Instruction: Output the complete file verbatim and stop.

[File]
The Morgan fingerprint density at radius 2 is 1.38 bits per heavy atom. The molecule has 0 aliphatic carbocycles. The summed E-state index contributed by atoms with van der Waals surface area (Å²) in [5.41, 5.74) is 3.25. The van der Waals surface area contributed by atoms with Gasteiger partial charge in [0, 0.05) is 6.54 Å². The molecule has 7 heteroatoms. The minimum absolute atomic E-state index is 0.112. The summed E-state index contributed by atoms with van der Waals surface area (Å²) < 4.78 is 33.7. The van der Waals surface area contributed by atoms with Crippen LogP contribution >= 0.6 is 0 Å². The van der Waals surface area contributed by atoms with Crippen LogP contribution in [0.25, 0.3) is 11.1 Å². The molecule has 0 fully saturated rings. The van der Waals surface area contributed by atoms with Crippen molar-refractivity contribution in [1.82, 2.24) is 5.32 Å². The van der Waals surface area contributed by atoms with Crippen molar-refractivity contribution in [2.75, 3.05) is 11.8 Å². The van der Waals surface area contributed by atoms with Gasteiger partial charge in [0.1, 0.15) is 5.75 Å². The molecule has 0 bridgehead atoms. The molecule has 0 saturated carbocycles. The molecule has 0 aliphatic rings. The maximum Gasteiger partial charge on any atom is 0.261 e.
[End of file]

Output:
The Morgan fingerprint density at radius 2 is 1.38 bits per heavy atom. The molecule has 0 aliphatic carbocycles. The summed E-state index contributed by atoms with van der Waals surface area (Å²) in [5.41, 5.74) is 3.25. The van der Waals surface area contributed by atoms with Gasteiger partial charge in [0, 0.05) is 6.54 Å². The molecule has 7 heteroatoms. The minimum absolute atomic E-state index is 0.112. The summed E-state index contributed by atoms with van der Waals surface area (Å²) < 4.78 is 33.7. The van der Waals surface area contributed by atoms with Crippen LogP contribution >= 0.6 is 0 Å². The van der Waals surface area contributed by atoms with Crippen LogP contribution in [0.25, 0.3) is 11.1 Å². The molecule has 0 fully saturated rings. The van der Waals surface area contributed by atoms with Crippen molar-refractivity contribution in [1.82, 2.24) is 5.32 Å². The van der Waals surface area contributed by atoms with Crippen molar-refractivity contribution in [2.75, 3.05) is 11.8 Å². The van der Waals surface area contributed by atoms with Gasteiger partial charge in [0.1, 0.15) is 5.75 Å². The molecule has 0 bridgehead atoms. The molecule has 0 saturated carbocycles. The molecule has 0 aliphatic rings. The maximum Gasteiger partial charge on any atom is 0.261 e.